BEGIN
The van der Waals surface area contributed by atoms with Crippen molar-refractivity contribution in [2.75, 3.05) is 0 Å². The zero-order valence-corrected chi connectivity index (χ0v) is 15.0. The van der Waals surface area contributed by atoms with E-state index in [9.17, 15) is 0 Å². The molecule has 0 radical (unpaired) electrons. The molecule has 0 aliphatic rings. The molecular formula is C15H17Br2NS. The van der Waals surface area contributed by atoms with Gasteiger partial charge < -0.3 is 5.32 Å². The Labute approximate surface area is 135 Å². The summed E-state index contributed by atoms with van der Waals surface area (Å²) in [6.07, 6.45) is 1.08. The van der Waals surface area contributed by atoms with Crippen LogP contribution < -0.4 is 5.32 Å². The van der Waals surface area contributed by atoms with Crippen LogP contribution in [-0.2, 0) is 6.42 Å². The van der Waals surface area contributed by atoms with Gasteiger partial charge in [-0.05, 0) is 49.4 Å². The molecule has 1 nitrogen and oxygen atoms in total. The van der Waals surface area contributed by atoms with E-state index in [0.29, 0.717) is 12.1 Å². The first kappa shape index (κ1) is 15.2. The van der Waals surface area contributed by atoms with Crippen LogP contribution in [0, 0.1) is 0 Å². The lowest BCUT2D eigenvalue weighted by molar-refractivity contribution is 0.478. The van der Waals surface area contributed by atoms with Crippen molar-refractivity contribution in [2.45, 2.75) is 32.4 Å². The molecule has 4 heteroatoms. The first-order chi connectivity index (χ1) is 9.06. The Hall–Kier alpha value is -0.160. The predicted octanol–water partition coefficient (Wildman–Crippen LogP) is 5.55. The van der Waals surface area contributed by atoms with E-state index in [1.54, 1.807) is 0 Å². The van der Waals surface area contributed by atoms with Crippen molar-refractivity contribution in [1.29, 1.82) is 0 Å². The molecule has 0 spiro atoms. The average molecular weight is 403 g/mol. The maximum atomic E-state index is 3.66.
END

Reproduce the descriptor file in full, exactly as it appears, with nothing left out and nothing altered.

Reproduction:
The van der Waals surface area contributed by atoms with Crippen molar-refractivity contribution in [2.75, 3.05) is 0 Å². The zero-order valence-corrected chi connectivity index (χ0v) is 15.0. The van der Waals surface area contributed by atoms with E-state index in [9.17, 15) is 0 Å². The molecule has 0 radical (unpaired) electrons. The molecule has 0 aliphatic rings. The molecular formula is C15H17Br2NS. The van der Waals surface area contributed by atoms with Gasteiger partial charge < -0.3 is 5.32 Å². The Labute approximate surface area is 135 Å². The summed E-state index contributed by atoms with van der Waals surface area (Å²) in [6.07, 6.45) is 1.08. The van der Waals surface area contributed by atoms with Crippen LogP contribution < -0.4 is 5.32 Å². The van der Waals surface area contributed by atoms with Crippen LogP contribution in [-0.2, 0) is 6.42 Å². The van der Waals surface area contributed by atoms with Gasteiger partial charge in [-0.05, 0) is 49.4 Å². The molecule has 1 nitrogen and oxygen atoms in total. The van der Waals surface area contributed by atoms with E-state index in [0.29, 0.717) is 12.1 Å². The first kappa shape index (κ1) is 15.2. The van der Waals surface area contributed by atoms with Crippen LogP contribution in [0, 0.1) is 0 Å². The lowest BCUT2D eigenvalue weighted by molar-refractivity contribution is 0.478. The van der Waals surface area contributed by atoms with Crippen molar-refractivity contribution in [2.45, 2.75) is 32.4 Å². The molecule has 4 heteroatoms. The first-order chi connectivity index (χ1) is 9.06. The Hall–Kier alpha value is -0.160. The predicted octanol–water partition coefficient (Wildman–Crippen LogP) is 5.55. The van der Waals surface area contributed by atoms with E-state index in [1.54, 1.807) is 0 Å². The van der Waals surface area contributed by atoms with Crippen molar-refractivity contribution in [1.29, 1.82) is 0 Å². The molecule has 0 spiro atoms. The average molecular weight is 403 g/mol. The maximum atomic E-state index is 3.66.